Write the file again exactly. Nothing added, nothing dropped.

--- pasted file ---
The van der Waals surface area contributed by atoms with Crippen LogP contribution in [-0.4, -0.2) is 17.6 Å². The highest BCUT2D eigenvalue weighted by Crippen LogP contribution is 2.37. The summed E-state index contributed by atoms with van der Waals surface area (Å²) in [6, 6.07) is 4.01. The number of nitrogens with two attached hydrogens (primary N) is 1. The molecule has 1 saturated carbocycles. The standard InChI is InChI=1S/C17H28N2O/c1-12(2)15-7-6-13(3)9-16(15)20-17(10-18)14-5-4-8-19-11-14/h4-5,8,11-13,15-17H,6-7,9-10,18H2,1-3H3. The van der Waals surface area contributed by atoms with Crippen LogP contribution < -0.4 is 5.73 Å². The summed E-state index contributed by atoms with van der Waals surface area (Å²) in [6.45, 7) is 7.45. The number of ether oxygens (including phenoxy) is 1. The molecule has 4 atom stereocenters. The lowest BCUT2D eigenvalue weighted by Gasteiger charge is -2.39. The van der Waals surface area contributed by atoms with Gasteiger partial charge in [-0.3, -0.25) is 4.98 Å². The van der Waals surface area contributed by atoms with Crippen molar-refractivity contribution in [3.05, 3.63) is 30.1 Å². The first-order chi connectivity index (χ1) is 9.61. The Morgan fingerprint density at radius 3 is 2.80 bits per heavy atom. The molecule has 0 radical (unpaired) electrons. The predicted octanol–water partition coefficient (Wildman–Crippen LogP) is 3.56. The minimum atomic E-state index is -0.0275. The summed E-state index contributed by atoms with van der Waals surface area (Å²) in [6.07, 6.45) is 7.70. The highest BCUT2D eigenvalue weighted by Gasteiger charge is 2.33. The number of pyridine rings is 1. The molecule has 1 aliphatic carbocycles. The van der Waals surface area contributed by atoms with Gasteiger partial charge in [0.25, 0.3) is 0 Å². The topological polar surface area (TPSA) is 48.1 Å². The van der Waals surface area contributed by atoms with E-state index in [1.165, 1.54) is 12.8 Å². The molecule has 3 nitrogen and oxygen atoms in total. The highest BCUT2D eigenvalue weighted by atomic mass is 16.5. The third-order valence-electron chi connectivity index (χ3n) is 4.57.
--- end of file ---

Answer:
The van der Waals surface area contributed by atoms with Crippen LogP contribution in [-0.4, -0.2) is 17.6 Å². The highest BCUT2D eigenvalue weighted by Crippen LogP contribution is 2.37. The summed E-state index contributed by atoms with van der Waals surface area (Å²) in [6, 6.07) is 4.01. The number of nitrogens with two attached hydrogens (primary N) is 1. The molecule has 1 saturated carbocycles. The standard InChI is InChI=1S/C17H28N2O/c1-12(2)15-7-6-13(3)9-16(15)20-17(10-18)14-5-4-8-19-11-14/h4-5,8,11-13,15-17H,6-7,9-10,18H2,1-3H3. The van der Waals surface area contributed by atoms with Crippen LogP contribution < -0.4 is 5.73 Å². The summed E-state index contributed by atoms with van der Waals surface area (Å²) in [6.45, 7) is 7.45. The number of ether oxygens (including phenoxy) is 1. The molecule has 4 atom stereocenters. The lowest BCUT2D eigenvalue weighted by Gasteiger charge is -2.39. The van der Waals surface area contributed by atoms with Gasteiger partial charge in [-0.3, -0.25) is 4.98 Å². The van der Waals surface area contributed by atoms with Crippen molar-refractivity contribution in [3.05, 3.63) is 30.1 Å². The first-order chi connectivity index (χ1) is 9.61. The Morgan fingerprint density at radius 3 is 2.80 bits per heavy atom. The molecule has 0 radical (unpaired) electrons. The predicted octanol–water partition coefficient (Wildman–Crippen LogP) is 3.56. The minimum atomic E-state index is -0.0275. The summed E-state index contributed by atoms with van der Waals surface area (Å²) in [6.07, 6.45) is 7.70. The highest BCUT2D eigenvalue weighted by Gasteiger charge is 2.33. The number of pyridine rings is 1. The molecule has 1 aliphatic carbocycles. The van der Waals surface area contributed by atoms with Gasteiger partial charge in [0.25, 0.3) is 0 Å². The topological polar surface area (TPSA) is 48.1 Å². The van der Waals surface area contributed by atoms with E-state index in [1.165, 1.54) is 12.8 Å². The molecule has 3 nitrogen and oxygen atoms in total. The highest BCUT2D eigenvalue weighted by atomic mass is 16.5. The third-order valence-electron chi connectivity index (χ3n) is 4.57.